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with the earl marshal in the court of chivalry, and the office was transmitted by inheritance.

8. EARL MARSHAL. Of the duty and rank of this officer mention has already been made.

9. Lord High ADMIRAL. In former times the post of lord high admiral was of great trust and honour, and usually conferred on a prince of the blood, or one of the highest class of nobility. He had the management of all maritime affairs, the government of the royal navy; with power of decision in all inaritime cases, both civil and criminal. He judged of all tranfgreflions done upon or beyond fea, in any part of the world, upon the coasts, in all ports or havens, and upon all tivers below the first bridge from the sea. By him all naval officers, from an admiral to a lieutenant, were commissioned; as were all deputies for particular coasts, and coroners for viewing dead bodies found on the sea fhore or at sea. He also appointed judges for his court of admiralty. To the lord high admiral belonged by law and custom, all fines and forfeitures of all transgresfions at fea, on the sea fhore, in ports, and from the nearest bridge on rivers to the sea ; also the goods of pirates and felons condemned or outlawed; and all waiís, stray goods, wrecks of fea, deodands; a share of all lawsul prizes, ligan, jetsam, and flotfam, not previously granted or belonging to lords of manors adjoining the fea; all great fithes, as lea hogs, and others of extraordinary bigness cailed royal fishes, whales and sturgeons only excepted.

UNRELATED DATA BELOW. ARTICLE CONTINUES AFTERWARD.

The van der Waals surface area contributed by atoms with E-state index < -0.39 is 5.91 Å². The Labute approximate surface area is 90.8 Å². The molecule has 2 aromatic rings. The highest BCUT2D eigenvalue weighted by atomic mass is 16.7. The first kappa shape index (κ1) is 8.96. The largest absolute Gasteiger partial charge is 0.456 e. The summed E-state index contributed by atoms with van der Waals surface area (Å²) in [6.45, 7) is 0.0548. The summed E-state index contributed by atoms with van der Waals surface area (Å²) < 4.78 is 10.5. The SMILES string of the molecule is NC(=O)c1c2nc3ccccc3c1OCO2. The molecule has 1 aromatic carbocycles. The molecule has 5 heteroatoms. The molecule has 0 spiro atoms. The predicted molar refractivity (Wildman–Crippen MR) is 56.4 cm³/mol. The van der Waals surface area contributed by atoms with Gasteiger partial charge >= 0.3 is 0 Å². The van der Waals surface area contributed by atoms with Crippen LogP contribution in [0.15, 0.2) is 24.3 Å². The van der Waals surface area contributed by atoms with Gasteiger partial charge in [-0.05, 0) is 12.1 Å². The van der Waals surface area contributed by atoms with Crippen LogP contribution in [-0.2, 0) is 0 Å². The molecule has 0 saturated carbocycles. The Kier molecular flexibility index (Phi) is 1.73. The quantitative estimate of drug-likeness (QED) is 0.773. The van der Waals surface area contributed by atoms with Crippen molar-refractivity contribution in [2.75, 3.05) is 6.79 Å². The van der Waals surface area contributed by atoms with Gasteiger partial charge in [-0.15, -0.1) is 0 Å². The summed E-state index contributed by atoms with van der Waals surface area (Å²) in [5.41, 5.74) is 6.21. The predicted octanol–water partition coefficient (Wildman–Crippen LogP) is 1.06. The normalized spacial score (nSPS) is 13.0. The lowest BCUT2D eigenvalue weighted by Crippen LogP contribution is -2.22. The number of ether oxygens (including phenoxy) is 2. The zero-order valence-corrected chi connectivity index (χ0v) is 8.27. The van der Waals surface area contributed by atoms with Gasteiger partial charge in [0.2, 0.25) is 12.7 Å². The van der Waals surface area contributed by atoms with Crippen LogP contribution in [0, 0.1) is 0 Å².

Since the Revolution, the office of lord high admiral has been constantly, as it had before been frequently, put into commission, and the commissioners are generally styled lords of ihe admirolt. A spacious building, situate near Whitehall and formerly called Wallingford Houte, is retained for their official use, and for the residence of some of the commissioners.

They are feven in number; the first lord having a salary of 40001., and a house in the admiralty office; each of the others receiving in salary and allowances socol. per annum, and the four senior having also houses in the admiralty.

The business of the board of admiralty is to consider and determine on all matters relative to his majesty's navy, and departments thereunto belonging; to give directions for the performance of all services that may be required, either in the civil or naval branch; to fign, by themselves or their secretaries, all orders neceflary for carrying their directions into execution; and generally to Tuperintend and direct the whole naval and marine establishments of Great Britain.

The establishment also consists of two fecretaries, a chief clerk, and several established and extra clerks, a secretary to the VOL. II. с